How to measure happiness

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How to measure happiness

Active discussions are now taking place about the possibility of introducing a new indicator to measure social progress.

And what better venue to talk about this issue than the third Organization for Economic Cooperation and Development World Forum, which started in Busan on Tuesday. The forum is an ideal place to seek new options to comprehensively assess happiness beyond a country’s mere economic accomplishments as measured by gross domestic product. Roughly 2,000 leaders and professionals from around the world have gathered at the forum to seek new paradigms to measure progress.

These efforts stem from the increasing view that GDP alone can’t measure the accomplishments of a nation and the satisfaction levels of people in an ever-changing world.

The question of how to measure progress can be traced back to the fundamental question facing mankind: For what do we progress?

When measuring progress through GDP, we value economic growth first and foremost. But the realization that economic development and expansion alone don’t make people happy has led to the notion that the goal of development should be about happiness, not numbers and growth. As a result of this change in thinking, the standard with which development is measured must change, too. And that is exactly why we need a new index. With a new index, society’s view on success will also shift.

By the same token, if companies were measured by the quality of their products or by their social reputation instead of by market share, then their management goals would also have to be modified. As such, introducing a new indicator for development - as proposed at the OECD forum - should help countries adjust their policy goals from “quantitative growth” to “qualitative growth.”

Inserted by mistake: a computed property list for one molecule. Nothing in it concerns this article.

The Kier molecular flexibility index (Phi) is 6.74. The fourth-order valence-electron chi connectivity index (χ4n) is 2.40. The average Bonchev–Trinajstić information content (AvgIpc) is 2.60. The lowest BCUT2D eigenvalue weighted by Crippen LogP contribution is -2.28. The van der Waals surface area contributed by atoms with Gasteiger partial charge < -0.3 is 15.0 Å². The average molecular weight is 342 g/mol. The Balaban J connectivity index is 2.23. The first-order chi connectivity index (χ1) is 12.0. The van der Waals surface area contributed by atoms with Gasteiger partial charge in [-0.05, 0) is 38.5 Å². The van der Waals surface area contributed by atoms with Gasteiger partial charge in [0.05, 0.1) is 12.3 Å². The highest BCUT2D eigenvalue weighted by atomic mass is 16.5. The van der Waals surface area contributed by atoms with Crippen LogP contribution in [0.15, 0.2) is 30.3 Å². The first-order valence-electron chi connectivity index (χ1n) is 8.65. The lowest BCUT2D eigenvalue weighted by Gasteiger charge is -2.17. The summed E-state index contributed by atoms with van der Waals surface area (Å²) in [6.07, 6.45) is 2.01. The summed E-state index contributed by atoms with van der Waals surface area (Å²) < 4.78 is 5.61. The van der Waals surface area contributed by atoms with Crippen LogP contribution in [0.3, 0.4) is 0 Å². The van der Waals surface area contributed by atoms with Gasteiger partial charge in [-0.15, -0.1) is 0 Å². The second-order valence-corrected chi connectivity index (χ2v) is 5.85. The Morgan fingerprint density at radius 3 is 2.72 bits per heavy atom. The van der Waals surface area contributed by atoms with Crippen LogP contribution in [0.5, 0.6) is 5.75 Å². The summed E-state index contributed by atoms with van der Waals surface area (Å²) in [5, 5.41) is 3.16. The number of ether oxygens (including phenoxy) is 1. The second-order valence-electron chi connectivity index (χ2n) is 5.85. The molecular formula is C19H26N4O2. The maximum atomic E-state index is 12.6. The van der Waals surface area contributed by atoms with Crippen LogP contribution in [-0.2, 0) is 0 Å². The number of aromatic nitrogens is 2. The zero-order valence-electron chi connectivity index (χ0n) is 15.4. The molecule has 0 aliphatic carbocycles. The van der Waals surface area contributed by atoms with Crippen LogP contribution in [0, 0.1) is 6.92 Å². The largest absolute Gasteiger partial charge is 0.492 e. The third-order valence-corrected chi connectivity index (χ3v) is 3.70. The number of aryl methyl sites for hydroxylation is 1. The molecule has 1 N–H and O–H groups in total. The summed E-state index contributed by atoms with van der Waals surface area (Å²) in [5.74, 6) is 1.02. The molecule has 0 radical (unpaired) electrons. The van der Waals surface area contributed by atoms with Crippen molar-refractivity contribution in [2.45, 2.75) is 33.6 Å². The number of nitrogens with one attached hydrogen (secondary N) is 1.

We think it’s quite significant that a forum focused on discussing a shift in development paradigms is being held in Korea.

We’re also the first Asian country to host the event. The role of Korea, which plays host to next year’s G-20 summit, in bridging developed and emerging countries is particularly important, especially when you take into account a possible change in global hierarchy if a new index is adopted. Taking a leadership role in developing a new index would also help upgrade our own, outdated statistical ranking. More importantly, however, the government should use this forum as an opportunity to adjust its development goals to raise people’s quality of life.

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